Even with the president’s remarks preceding Dr. Vines’ summation by only two months or so, from the criticisms posted, one would think Vines offered remarks no one has heard before. Or, as one young Calvinist, Joshua Breland, wrote in response to Dr. Vines: “This type of statement is beyond the pale…”2 In fact, I was alerted to Breland’s “lengthy response” to Vines via Baptist Calvinist blogger, Mark Lamprecht3.
In his piece entitled, "A Response to Jerry Vines on Calvinism and Southern Baptists," Lamprecht acknowledges Breland’s response to Vines, and then offers a few rhetorical jabs himself. Posing questions to Vines’ assertion “that should the SBC move toward five-point Calvinism it will be a move away from, not toward, the gospel” Lamprecht queries:
Can those Calvinists who are allegedly further from the gospel than Vines actually be used by God to bring someone to repentance and faith? If one has moved away from the gospel can they still be a Christian? What exactly are Calvinist Southern Baptists calling people to if they have moved away from the gospel? (//link)
Precisely how Lamprecht connects his questions to Vines’ carefully worded response is not clear. He does not elaborate but merely confesses “I digress.” Nevertheless, if I may...
First, given Vines clear acceptance and endorsement of Calvinist preachers in his pulpit through the years as well as his concurrent, amiable, and successful service with Calvinists on strategic denominational committees (e.g. BFM2K committee), why Lamprecht would even mention this as an applicable rhetorical question makes little sense. If Vines thought Calvinism per se voided out the possibility of God's actual use of those embracing Calvinism to bring people to faith, what sense do we make of Vines' clear affirmations, endorsements, and invitations to Calvinists to preach in his church through the years? Contrarily, given Vines testimony, how does Lamprecht’s question make any sense at all?
Even more irrelevant, not to mention provocative, is Lamprecht’s second rhetorical question: “If one has moved away from the gospel can they still be a Christian?” If Lamprecht can show how any of the words Vines employed necessarily implies his rhetorical nonsense about “still” being a Christian, then he needs to produce the goods. While Vines clearly objects to the biblical-theological underpinnings of Calvinism, he nowhere uses language which raises the question whether Calvinists of any stripe are saved or not. Lamprecht is simply pulling rabbits out of a hat.
On the other hand, consider the rhetoric of the Founders Calvinists’ community, a community in which Lamprecht remains undoubtedly comfortable. As stated above, Founders proposes a reformation of local churches in the SBC by “recovering the gospel.” Questions immediately arise from the specific language used: If we need to recover the gospel, then is not the underlying premise we’ve some how lost the gospel? If so, when did we lose it? How did we lose it? And, if we lost the gospel, doesn’t that mean we have absolutely no reason to think we are a New Testament body of believers? How can a church be a church if it has no biblical gospel? If we lost the gospel, what have we been doing when we share the gospel (at least something we claim is the gospel), send missionaries, baptize, observe the Lord’s Supper, etc. etc. etc.?
And, just how does Founders propose we recover the gospel we’ve presumably lost? According to them, they believe intrinsic to recovering the lost gospel is the “promotion of the Doctrines of Grace.” And, for Founders, the Doctrines of Grace may be summed up in a simple acrostic—T.U.L.I.P.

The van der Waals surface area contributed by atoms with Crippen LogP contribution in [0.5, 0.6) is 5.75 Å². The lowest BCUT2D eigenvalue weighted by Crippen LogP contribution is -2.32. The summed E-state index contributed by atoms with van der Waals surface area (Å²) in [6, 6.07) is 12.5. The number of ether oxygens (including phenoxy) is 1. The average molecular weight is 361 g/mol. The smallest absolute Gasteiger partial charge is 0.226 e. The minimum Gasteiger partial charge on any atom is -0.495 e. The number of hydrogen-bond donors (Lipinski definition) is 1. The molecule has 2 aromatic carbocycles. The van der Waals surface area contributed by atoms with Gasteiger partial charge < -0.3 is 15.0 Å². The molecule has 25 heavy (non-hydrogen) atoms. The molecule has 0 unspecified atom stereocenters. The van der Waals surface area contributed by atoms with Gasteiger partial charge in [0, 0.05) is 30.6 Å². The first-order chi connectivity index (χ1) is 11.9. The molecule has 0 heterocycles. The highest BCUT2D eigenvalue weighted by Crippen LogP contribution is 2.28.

Now, from my self-confessed, simplistic mindset, a new question arises: which phrase more describes a non-Christian status:
- a) a move away from the gospel; or
- b) a lost gospel?
From the language itself, it’s fairly clear that a move “away from” the gospel neither necessarily implies the gospel is absent nor implies people cannot be saved under its preaching. Though it may not be where it needs to be, the gospel nonetheless is present. It's very possible a blurred gospel could nonetheless be a genuine gospel. In short, Vines is describing a potential danger or step into spiritual unhealthiness. During the Conservative Resurgence, we often made it clear that we were not suggesting The Doctrine of Inerrancy was required as a belief in order to be saved, but it was a required belief in order to underwrite and guard ecclesial-spiritual health. Hence, a step away from inerrancy was a step away from biblical authority. Vines language about "stepping away" I think can be similarly viewed.
On the other hand, if the gospel is lost, it necessarily implies its total absence in some sense. In other words the gospel is either completely gone and therefore unavailable, or it is so covered over and buried, it cannot be detected. Either way, the gospel’s absence--its lostness--is real. This language is reminiscent of the magisterial Reformers. Did they not believe Rome had lost the gospel? And, was the Reformation not a studied effort to recovery the gospel? If I am correct, the rhetoric of "recovering" the gospel which Founders implies Southern Baptists have lost, makes us out to be analogous to the corrupted Roman church and them to be The Reformers!
Hence, I’m afraid Lamprecht’s own support of a community which thrives on pronouncing the gospel is lost and needs to be recovered—and recovered specifically through promoting high Calvinism--calls for much more explanation and raises far more rhetorical questions than does Vines’ clear statement on what he proposes is the theological challenge Southern Baptists face today.
With that, I am...
1 Dr. Mac Brunson presently serves FBCJax as Senior Pastor
2Baptist blogger and Louisiana College student Joshua Breland offered the remark specifically toward Vines’ statement “that should the SBC move toward five-point Calvinism it will be a move away from, not toward, the gospel.” In Part II, I deal with some of Breland's criticisms toward Vines' statement on the Calvinism issue
3though I have both bloggers in my feed-reader, Lamprecht’s title alerted me to a response to Vines whereas one would not know Breland was addressing Vines from the title of his post